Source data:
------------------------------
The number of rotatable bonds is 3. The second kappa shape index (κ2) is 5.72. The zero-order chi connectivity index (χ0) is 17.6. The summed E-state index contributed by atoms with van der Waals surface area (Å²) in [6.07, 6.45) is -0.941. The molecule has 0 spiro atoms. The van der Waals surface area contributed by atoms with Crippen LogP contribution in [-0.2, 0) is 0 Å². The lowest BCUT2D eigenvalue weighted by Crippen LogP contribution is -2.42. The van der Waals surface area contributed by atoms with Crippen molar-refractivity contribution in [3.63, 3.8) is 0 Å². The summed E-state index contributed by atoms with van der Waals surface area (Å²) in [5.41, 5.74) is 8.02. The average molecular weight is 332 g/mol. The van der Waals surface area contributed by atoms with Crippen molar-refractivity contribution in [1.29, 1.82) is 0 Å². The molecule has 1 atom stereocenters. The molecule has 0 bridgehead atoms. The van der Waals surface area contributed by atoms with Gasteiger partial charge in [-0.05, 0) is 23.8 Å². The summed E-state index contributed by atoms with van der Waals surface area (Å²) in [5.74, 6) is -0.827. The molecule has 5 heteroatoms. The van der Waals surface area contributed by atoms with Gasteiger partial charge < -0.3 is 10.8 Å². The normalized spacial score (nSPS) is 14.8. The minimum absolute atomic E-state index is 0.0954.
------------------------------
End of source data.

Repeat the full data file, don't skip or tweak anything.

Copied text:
The number of rotatable bonds is 3. The second kappa shape index (κ2) is 5.72. The zero-order chi connectivity index (χ0) is 17.6. The summed E-state index contributed by atoms with van der Waals surface area (Å²) in [6.07, 6.45) is -0.941. The molecule has 0 spiro atoms. The van der Waals surface area contributed by atoms with Crippen LogP contribution in [-0.2, 0) is 0 Å². The lowest BCUT2D eigenvalue weighted by Crippen LogP contribution is -2.42. The van der Waals surface area contributed by atoms with Crippen molar-refractivity contribution in [3.63, 3.8) is 0 Å². The summed E-state index contributed by atoms with van der Waals surface area (Å²) in [5.41, 5.74) is 8.02. The average molecular weight is 332 g/mol. The van der Waals surface area contributed by atoms with Crippen molar-refractivity contribution in [1.29, 1.82) is 0 Å². The molecule has 1 atom stereocenters. The molecule has 0 bridgehead atoms. The van der Waals surface area contributed by atoms with Gasteiger partial charge in [-0.05, 0) is 23.8 Å². The summed E-state index contributed by atoms with van der Waals surface area (Å²) in [5.74, 6) is -0.827. The molecule has 5 heteroatoms. The van der Waals surface area contributed by atoms with Gasteiger partial charge < -0.3 is 10.8 Å². The normalized spacial score (nSPS) is 14.8. The minimum absolute atomic E-state index is 0.0954.